But publishing doesn't stop just because a bunch of Aucklanders want to go sailing, so we're left to do the same amount of work in 20% less time. Which is an elaborate excuse for dusting off a personal bug-bear as the subject of this week's editorial, in place of the usual insightful and thoroughly researched column.
With a bit of luck my bugbear will turn out to be not entirely personal; but the brief bit of research I did before starting to pound the keyboard wasn't encouraging on that score. When I tried my obsession out on an IT manager I consult from time to time to test some half-baked theory I might have had about the industry, his response was "I don't give a frog's fat one". I'm not familiar with the expression but thought it inadvisable to ask him to elaborate; it was plain enough that the issue didn't particularly excite him.
It's excited me for quite some time, though, and now's my chance to get it out in the open. What I'm on about is the ritual, engaged in by some IT companies four times a year, of releasing -- or not, as is more often the case -- financial results. I'm talking in particular about subsidiaries of US companies.
How can that be a source of annoyance? After all, the numbers are usually served up with a fine lunch in pleasant surroundings. All well and good, but it's seldom the complete picture that's presented, and that's what gets my goat. There we are, eager to bring news of extraordinary vendor success to a readership hopefully panting in anticipation, and all we typically have to work with is one meagre number. Naturally, such studiedly incomplete data demands sinister interpretation.
Last week, for example, Unisys New Zealand told us how it did business worth $176 million last year, "up 16% on the year before", according to the press release. Well done. And what about the bottom line? Was that similarly enlarged?
"Er, sorry, that's not for public disclosure." Do we take from that, then, that the company made a loss? "No, we were profitable." Okay, so you made $1? "I'm constrained in what I can tell yo, but we met our tough US-set target."
Believe it or not, Unisys is comparatively generous with information. Microsoft, as another example, expects us to get by merely knowing that "revenue was up 20%", or whatever the amount might be; from what to what is left unsaid, but somehow we're still supposed to find that newsworthy.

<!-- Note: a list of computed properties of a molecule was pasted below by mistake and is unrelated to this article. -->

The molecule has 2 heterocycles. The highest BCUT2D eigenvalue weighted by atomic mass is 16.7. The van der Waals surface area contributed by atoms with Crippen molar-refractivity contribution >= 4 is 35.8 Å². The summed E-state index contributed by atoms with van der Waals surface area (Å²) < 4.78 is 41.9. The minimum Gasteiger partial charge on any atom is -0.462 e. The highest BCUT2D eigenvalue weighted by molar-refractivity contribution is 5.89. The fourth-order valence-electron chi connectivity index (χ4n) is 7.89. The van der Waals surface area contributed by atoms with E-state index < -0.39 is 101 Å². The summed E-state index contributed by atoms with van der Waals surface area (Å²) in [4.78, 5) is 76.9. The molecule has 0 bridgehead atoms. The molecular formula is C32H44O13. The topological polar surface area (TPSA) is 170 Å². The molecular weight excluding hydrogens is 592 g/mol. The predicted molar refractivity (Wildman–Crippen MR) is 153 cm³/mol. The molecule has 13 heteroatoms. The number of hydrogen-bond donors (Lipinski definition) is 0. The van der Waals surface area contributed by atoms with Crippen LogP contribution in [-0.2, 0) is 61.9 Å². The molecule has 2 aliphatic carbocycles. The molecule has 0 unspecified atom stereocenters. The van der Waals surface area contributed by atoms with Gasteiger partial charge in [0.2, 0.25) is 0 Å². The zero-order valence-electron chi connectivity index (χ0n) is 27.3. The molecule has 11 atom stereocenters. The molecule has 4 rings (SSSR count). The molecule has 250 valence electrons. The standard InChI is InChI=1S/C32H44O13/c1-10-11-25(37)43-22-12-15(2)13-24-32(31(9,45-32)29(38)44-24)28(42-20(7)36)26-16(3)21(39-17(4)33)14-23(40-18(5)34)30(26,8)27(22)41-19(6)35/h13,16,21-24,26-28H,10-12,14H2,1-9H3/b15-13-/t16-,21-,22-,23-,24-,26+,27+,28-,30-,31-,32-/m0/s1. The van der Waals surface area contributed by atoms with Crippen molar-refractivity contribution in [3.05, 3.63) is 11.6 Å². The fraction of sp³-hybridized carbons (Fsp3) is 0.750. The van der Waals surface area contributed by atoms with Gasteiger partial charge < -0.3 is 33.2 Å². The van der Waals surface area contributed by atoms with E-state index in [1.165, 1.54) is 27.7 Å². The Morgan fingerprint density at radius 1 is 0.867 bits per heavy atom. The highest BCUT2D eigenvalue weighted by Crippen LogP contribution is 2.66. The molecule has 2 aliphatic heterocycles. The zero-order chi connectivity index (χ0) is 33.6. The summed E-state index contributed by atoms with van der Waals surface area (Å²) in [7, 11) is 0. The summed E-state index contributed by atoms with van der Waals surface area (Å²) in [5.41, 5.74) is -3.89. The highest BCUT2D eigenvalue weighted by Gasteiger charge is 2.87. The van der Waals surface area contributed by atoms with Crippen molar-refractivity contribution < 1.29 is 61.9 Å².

The probing journalist is left to wonder whether dark secrets are being concealed, a suspicion confirmed when a Companies Office search showed last week that Computer Associates ("revenue up 15%", was the official line) reported a $3 million loss in the March 31, 2000 year. CA protested that that was merely to conform with US accounting convention and, really, the company was in the black. Really. But if Companies Office records aren't to be relied upon, and no other details are forthcoming, what are we to believe?
Oddly enough, the company with the spottiest financial history of the past few years, IBM New Zealand, is the most open about its performance. This year it was able to report a profit, but that's after a few years of losses. Its frankness is refreshing in an industry that specialises in spin; I wish it was contagious.
But perhaps I should dismount my high horse. I imagined this issue might matter to buyers of IT products and services, who could have concerns about the longevity of suppliers. The answer seems to be yes and no. "Completely bizarroo," is how my IT manager friend views the various degrees of non-disclosure that are common. "All I care about is whether they're laying off zillions of staff or filing for bankruptcy protection." If that's the way you feel about it …
Just how do you feel about it? Tell Doesburg by emailing him at email@example.com.